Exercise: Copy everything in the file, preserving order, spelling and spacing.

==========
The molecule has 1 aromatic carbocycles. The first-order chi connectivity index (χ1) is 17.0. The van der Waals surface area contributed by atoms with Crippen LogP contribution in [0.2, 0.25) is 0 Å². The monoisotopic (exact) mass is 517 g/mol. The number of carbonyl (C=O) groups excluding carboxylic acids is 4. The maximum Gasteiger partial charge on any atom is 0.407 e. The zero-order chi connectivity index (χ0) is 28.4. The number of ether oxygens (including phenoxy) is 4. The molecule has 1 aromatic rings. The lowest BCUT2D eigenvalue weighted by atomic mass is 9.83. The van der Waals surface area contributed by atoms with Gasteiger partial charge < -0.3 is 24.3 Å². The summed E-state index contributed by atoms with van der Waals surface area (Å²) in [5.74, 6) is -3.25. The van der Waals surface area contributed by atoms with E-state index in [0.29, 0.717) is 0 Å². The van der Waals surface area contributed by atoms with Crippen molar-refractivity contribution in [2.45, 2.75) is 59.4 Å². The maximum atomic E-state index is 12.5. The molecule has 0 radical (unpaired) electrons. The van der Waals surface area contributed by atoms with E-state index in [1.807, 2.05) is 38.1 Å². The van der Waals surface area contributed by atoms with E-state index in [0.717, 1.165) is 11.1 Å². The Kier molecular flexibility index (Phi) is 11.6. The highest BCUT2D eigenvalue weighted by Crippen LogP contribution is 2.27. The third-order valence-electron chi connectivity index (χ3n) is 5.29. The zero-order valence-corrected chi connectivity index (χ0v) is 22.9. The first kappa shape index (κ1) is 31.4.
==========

The molecule has 1 aromatic carbocycles. The first-order chi connectivity index (χ1) is 17.0. The van der Waals surface area contributed by atoms with Crippen LogP contribution in [0.2, 0.25) is 0 Å². The monoisotopic (exact) mass is 517 g/mol. The number of carbonyl (C=O) groups excluding carboxylic acids is 4. The maximum Gasteiger partial charge on any atom is 0.407 e. The zero-order chi connectivity index (χ0) is 28.4. The number of ether oxygens (including phenoxy) is 4. The molecule has 1 aromatic rings. The lowest BCUT2D eigenvalue weighted by atomic mass is 9.83. The van der Waals surface area contributed by atoms with Gasteiger partial charge < -0.3 is 24.3 Å². The summed E-state index contributed by atoms with van der Waals surface area (Å²) in [5.74, 6) is -3.25. The van der Waals surface area contributed by atoms with E-state index in [0.29, 0.717) is 0 Å². The van der Waals surface area contributed by atoms with Crippen molar-refractivity contribution in [2.45, 2.75) is 59.4 Å². The maximum atomic E-state index is 12.5. The molecule has 0 radical (unpaired) electrons. The van der Waals surface area contributed by atoms with E-state index in [1.807, 2.05) is 38.1 Å². The van der Waals surface area contributed by atoms with E-state index in [0.717, 1.165) is 11.1 Å². The Kier molecular flexibility index (Phi) is 11.6. The highest BCUT2D eigenvalue weighted by Crippen LogP contribution is 2.27. The third-order valence-electron chi connectivity index (χ3n) is 5.29. The zero-order valence-corrected chi connectivity index (χ0v) is 22.9. The first kappa shape index (κ1) is 31.4.